By NEIL HARTNELL
Tribune Business Editor
The Ministry of Finance’s top official yesterday revealed collections in the current “revenue-rich” quarter were “promising”, with the government’s fiscal “game plan” firmly on target.
Marlon Johnson, the acting financial secretary, told Tribune Business that the revenue numbers for the first two months of the 2019 calendar year were “in line” with the government’s expectations.
The January-March period is typically when the government earns the bulk of its annual revenues, as it coincides with peak economic activity stemming from the winter tourism season, and is also the period when business licence fees, the bulk of real property taxes and commercial vehicle licences are paid.
It represents the third quarter of the government’s fiscal year, and Mr Johnson said: “What we are seeing is the third quarter numbers so far have been promising. It’s in line with our anticipation that revenue flows will be a little more robust in the third quarter.
“The numbers so far for almost two months of the year show some promising signs. I haven’t seen anything to lead me to believe the [full-year fiscal] targets won’t be met.”
Mr Johnson was speaking after KP Turnquest, deputy prime minister, unveiled a mid-year budget in the House of Assembly in which he forecast that the 2018-2019 fiscal deficit - measuring by how much government spending exceeds revenues - will come in better than initially forecast.
He predicted that it would finish the year around $230m, some $5-$10m better than the initially forecast $237.6m, as a result of “significant expenditure restraint” that will compensate - and offset - a projected 7 percent, or $185.43m, revenue shortfall compared to the May budget’s projections.
The Government is predicting that recurrent spending, which covers its fixed costs such as civil service salaries, benefits and rents, will be held 5 percent or $130m below initial forecasts, thus enabling it to produce the promised recurrent surplus.
“The game plan has been to manage the expenditure growth so that we maintain the overall fiscal targets,” Mr Johnson told Tribune Business. “That’s why the deputy prime minister is able to speak with some measure of confidence that we’re on track.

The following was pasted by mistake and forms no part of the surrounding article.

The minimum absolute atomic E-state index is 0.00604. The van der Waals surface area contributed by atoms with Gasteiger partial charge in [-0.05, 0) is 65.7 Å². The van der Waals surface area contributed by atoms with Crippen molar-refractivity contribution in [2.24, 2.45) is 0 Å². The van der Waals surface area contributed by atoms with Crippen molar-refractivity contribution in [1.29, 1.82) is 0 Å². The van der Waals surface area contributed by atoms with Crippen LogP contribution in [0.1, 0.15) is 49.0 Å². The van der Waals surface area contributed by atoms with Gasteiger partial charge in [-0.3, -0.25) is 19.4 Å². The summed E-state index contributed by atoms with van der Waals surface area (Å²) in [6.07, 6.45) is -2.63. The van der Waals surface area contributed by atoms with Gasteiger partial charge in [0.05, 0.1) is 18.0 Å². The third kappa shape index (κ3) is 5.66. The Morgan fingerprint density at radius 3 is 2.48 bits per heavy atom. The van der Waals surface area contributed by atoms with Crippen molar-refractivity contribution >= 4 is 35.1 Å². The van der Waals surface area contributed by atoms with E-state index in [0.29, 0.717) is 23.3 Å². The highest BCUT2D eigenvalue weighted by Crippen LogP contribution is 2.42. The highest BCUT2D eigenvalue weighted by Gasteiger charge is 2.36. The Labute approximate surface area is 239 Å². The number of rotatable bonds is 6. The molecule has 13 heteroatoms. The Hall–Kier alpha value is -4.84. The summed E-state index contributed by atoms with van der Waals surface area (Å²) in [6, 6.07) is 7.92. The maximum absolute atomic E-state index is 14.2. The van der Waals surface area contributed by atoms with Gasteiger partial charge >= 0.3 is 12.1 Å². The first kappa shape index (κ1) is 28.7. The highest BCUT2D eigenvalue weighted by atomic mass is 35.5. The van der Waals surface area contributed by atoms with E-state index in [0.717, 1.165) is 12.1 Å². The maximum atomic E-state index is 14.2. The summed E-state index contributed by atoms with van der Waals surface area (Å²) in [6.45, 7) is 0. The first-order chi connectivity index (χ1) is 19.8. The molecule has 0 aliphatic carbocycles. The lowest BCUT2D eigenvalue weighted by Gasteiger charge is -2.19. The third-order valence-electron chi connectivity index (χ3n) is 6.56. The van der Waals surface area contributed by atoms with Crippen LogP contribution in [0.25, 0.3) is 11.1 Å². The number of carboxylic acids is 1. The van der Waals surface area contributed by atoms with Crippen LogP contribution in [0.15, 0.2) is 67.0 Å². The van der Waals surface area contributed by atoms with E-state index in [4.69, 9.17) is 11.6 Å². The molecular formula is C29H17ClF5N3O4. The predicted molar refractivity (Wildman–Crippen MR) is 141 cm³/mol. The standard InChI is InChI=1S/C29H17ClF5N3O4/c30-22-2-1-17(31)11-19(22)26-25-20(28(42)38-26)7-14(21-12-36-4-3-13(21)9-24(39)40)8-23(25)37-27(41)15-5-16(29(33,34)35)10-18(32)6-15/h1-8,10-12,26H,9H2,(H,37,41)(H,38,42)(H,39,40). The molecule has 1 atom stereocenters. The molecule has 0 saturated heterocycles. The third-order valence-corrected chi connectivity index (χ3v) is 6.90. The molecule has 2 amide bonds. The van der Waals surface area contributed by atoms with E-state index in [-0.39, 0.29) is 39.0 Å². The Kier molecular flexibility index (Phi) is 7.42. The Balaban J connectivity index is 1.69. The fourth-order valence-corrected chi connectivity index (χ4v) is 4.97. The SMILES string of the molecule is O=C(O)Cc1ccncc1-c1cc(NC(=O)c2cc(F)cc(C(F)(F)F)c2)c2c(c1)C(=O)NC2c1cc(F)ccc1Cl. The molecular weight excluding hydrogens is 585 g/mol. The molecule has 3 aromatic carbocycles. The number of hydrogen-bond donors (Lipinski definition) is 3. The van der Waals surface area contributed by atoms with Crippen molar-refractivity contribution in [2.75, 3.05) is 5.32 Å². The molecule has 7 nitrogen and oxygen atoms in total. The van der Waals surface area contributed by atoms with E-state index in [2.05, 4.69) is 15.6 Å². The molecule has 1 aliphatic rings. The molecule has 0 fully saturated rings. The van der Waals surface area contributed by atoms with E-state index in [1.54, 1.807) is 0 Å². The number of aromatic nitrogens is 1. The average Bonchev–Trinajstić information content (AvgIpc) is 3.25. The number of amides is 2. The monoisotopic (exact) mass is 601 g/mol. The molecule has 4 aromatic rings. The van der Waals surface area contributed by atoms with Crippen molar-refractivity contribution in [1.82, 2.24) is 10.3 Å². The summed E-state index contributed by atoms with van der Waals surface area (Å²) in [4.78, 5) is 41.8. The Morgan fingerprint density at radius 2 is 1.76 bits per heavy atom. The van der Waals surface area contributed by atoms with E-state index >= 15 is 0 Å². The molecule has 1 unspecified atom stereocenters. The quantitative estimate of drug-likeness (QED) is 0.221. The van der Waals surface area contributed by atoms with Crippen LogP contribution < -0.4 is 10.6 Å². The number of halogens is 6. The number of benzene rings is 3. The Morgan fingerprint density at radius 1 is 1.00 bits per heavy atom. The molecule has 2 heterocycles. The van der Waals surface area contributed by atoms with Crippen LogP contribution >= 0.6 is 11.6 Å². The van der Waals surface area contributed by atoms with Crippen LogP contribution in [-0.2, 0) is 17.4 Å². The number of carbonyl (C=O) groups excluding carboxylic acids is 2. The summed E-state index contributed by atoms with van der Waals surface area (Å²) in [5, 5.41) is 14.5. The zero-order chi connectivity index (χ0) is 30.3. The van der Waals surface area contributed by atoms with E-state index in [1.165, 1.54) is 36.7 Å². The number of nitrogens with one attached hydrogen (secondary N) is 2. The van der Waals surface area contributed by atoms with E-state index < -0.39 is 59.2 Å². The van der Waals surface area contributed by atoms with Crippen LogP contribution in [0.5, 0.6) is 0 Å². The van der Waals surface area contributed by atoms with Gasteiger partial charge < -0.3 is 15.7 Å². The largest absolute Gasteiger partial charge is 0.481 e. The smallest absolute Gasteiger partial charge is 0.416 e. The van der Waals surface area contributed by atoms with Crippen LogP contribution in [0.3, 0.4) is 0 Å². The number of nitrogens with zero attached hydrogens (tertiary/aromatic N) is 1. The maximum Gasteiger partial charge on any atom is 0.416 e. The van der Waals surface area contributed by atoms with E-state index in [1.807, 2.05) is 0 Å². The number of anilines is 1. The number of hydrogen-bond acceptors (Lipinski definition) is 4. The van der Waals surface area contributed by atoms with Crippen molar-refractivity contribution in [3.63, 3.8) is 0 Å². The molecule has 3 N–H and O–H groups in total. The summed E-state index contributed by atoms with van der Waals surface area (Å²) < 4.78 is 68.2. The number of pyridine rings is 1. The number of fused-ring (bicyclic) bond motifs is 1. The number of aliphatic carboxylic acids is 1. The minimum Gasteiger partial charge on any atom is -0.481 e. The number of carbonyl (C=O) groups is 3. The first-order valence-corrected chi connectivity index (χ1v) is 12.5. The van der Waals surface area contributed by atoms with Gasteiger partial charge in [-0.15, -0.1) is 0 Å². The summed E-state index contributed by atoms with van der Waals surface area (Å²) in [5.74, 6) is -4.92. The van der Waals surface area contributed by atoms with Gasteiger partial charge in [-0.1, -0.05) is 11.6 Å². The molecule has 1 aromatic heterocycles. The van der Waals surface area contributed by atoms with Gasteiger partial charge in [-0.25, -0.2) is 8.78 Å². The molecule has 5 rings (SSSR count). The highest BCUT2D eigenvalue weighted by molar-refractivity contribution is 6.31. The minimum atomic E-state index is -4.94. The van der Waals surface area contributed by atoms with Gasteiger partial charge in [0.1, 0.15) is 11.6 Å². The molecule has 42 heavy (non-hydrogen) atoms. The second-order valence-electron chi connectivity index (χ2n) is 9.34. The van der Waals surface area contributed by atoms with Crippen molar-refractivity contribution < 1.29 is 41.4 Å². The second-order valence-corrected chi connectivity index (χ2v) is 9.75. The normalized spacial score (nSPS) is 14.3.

“Revenue is off for the reasons outlined, but expenditure is staying fairly well contained so that the Government can meet its deficit targets. We’re actively managing expenditure, planned expenditure and expenditure growth, and when there’s the opportunity to do so we will make sure we scrutinise expenditure - especially large expenditure items.”
Mr Johnson said he had seen no sign that the Government’s “stringent” spending regime had forced major cutbacks, or negatively impacted the delivery of public services, saying: “As in the case of Business Licences we’re trying to optimise how we do business so we do more with the same resources, but there’s been no cut back in any capital works plan.
“We’ve been able to keep people on budget. We’ve started regular budget meetings with agencies. The policy has been to manage expenditure controls, meet with agencies and ensure they stay in line with budget policies, and that’s helped quite a bit.”
Mr Johnson said the Revenue Enhancement Unit (REU), whose delayed creation could cost the Government up to $80m in projected revenues this fiscal year, was set to be “imminently” established in March.
He added that the Public Financial Management Bill was “still in its nascent stage”, and said: “It’s an extremely comprehensive Bill. It is intended to replace eventually the Financial Administration and Audit Act.
“It will really modernise and bring standards to public sector financial management in line with best international practices. That will take some time.” Mr Johnson said a second round of consultations among senior civil servants on the Bill was set to take place prior to its presentation to ministers, and then it will be released for wider public assessment.
The acting financial secretary said the Government’s plans to evaluate, then overhaul, oversight of state-owned enterprises (SOEs) that will receive nearly $400m in taxpayer subsidies this fiscal year will be a three-phase project that starts in March and lasts 18 months.
Emphasising that it was intended to put SOEs in a position to meet the Government’s demands for “cost recovery” and “value for money”, Mr Johnson said: “As the Government would have said, to remain within the parameters of any fiscal policy it’s important to have a clear understanding of how money is being spent.
“We want to optimise the tax dollars. It’s important to get government agencies to the point, not just SOEs, of providing information to show they’re efficiently meeting their mandate. This is value for money, measuring value and making use of technology in the delivery of public services.
“We want to get to a benchmark, and use empirical numbers, so we have a basis where we can compare them, set some performance indicators and measure them in an empirical way.”